There are different types of payments available to the partners of those who pass away at a young age. These are paid for from the National Insurance contributions of the person who has passed away.
The payments help widows bringing up children with a sudden drop in family income, or help families and bereaved partners to find the money needed for a funeral and other immediate costs after a loved one passes away.
The payments system is currently being overhauled, with new rules coming into force in April. You can read more about the changes here.
Unmarried couples cannot share their inheritance tax allowances.
Gifts made between partners are also subject to the usual rules and may be subject to inheritance tax should the giver pass away within seven years of the gift being made.
Isa allowances cannot be inherited by unmarried couples.
They are also not eligible for any bereavement payments. This is even if the couple have children, who will have lost their mother or father.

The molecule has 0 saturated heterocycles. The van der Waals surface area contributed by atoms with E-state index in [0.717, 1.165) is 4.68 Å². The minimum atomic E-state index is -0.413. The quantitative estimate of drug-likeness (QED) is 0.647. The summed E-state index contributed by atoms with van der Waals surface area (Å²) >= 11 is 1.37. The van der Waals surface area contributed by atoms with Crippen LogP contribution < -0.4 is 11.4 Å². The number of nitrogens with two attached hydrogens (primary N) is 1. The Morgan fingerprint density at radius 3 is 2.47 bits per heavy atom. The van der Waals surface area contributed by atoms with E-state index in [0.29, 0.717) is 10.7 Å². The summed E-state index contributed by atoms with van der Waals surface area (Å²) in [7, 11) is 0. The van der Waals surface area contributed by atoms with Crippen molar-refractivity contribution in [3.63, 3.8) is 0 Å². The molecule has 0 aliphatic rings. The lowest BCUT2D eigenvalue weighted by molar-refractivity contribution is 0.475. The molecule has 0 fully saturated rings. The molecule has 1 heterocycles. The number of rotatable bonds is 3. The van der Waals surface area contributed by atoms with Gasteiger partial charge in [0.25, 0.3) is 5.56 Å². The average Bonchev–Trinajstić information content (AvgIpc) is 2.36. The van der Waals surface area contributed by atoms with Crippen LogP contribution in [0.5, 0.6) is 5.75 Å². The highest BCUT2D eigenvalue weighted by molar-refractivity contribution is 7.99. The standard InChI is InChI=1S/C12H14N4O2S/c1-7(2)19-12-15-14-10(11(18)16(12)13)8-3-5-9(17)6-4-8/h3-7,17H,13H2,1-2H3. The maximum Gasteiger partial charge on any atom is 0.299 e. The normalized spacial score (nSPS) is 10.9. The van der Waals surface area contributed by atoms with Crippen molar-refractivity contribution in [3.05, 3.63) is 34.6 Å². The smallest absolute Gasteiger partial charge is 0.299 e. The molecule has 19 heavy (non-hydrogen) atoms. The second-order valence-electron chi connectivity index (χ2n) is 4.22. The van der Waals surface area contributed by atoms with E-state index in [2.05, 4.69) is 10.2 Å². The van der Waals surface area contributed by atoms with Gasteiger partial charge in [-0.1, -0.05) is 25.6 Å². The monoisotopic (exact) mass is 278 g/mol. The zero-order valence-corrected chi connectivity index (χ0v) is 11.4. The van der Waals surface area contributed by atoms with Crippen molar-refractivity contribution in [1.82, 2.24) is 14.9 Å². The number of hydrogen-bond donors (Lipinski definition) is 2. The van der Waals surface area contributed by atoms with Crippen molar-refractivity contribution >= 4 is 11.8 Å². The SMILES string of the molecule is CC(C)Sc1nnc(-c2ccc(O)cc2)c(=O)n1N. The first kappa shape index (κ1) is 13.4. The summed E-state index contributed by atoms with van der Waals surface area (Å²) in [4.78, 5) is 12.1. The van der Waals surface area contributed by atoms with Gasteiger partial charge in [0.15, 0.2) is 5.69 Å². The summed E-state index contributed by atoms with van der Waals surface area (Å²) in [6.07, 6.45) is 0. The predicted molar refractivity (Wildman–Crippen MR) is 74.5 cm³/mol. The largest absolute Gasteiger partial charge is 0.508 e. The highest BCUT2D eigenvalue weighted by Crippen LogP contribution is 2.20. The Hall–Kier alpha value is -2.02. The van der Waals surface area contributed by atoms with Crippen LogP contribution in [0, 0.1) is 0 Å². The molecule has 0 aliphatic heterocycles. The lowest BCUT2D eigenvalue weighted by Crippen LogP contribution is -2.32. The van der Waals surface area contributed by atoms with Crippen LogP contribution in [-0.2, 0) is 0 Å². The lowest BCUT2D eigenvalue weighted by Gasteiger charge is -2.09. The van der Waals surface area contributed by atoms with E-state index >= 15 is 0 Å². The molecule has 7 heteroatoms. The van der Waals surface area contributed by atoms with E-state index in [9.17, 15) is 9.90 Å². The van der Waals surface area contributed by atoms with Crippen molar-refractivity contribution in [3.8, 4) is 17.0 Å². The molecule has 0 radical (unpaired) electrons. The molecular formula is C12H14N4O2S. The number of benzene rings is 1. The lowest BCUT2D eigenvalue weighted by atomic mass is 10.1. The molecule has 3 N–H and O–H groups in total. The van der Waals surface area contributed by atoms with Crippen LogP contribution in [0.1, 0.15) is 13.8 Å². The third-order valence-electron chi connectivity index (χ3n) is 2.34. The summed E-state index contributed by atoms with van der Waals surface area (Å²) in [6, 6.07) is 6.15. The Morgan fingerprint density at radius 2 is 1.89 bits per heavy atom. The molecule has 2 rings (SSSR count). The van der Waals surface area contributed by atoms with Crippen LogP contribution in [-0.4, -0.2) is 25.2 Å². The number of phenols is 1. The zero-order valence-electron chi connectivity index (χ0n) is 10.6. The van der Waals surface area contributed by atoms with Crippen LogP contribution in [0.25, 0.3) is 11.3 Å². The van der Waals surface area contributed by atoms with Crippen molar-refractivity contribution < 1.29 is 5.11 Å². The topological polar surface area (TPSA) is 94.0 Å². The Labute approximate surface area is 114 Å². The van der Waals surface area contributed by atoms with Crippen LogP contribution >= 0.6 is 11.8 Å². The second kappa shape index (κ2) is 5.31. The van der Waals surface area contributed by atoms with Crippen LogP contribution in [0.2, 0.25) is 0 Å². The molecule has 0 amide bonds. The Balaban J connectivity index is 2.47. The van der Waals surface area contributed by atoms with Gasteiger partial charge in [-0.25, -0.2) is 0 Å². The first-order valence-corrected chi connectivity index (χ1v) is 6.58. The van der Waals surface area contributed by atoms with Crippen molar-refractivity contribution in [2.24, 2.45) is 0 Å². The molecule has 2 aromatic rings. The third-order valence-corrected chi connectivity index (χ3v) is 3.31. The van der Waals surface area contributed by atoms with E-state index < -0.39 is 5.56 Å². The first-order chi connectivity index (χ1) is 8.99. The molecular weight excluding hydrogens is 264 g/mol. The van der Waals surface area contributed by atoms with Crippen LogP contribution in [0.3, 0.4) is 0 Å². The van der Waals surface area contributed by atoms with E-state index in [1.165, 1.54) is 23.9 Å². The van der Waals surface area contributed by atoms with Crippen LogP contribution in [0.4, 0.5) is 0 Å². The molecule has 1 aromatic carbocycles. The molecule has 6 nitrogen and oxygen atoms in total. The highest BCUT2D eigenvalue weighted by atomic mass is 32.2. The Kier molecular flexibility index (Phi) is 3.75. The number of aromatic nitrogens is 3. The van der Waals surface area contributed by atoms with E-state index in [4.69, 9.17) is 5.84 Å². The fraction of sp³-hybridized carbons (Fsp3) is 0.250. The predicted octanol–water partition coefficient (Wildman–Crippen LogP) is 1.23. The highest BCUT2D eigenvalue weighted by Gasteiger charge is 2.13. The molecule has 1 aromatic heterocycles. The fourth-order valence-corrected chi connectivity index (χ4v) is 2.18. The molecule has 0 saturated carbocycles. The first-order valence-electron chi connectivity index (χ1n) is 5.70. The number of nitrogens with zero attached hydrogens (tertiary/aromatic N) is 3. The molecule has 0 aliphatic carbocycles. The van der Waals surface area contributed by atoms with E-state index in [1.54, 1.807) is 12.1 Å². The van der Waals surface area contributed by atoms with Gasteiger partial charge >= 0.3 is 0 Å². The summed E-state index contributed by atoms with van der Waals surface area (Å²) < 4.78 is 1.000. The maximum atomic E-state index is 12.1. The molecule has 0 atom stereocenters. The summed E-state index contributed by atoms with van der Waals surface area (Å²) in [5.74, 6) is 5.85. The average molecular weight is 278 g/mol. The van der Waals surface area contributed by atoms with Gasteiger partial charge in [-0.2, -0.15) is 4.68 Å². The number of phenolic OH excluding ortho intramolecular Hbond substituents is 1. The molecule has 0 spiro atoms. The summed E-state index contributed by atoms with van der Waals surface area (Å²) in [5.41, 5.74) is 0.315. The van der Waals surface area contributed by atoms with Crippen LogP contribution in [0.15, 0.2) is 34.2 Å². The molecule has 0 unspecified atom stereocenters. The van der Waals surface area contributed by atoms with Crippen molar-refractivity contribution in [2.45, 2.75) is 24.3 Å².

Married or in a civil partnership
If a married person dies without leaving a will, their spouse gets everything up to £250,000 and then half of anything above this amount. These are the rules in England and Wales, they are different in Scotland and Northern Ireland.
Unmarried couples do not automatically inherit from each other, should one pass away, unless the couple owned property jointly.
They can only inherit from each other by writing a will.
Occupational pension schemes must offer equal benefits for husbands and wives. There are slightly different rules for those who joined an occupational pension scheme before May 17 1990.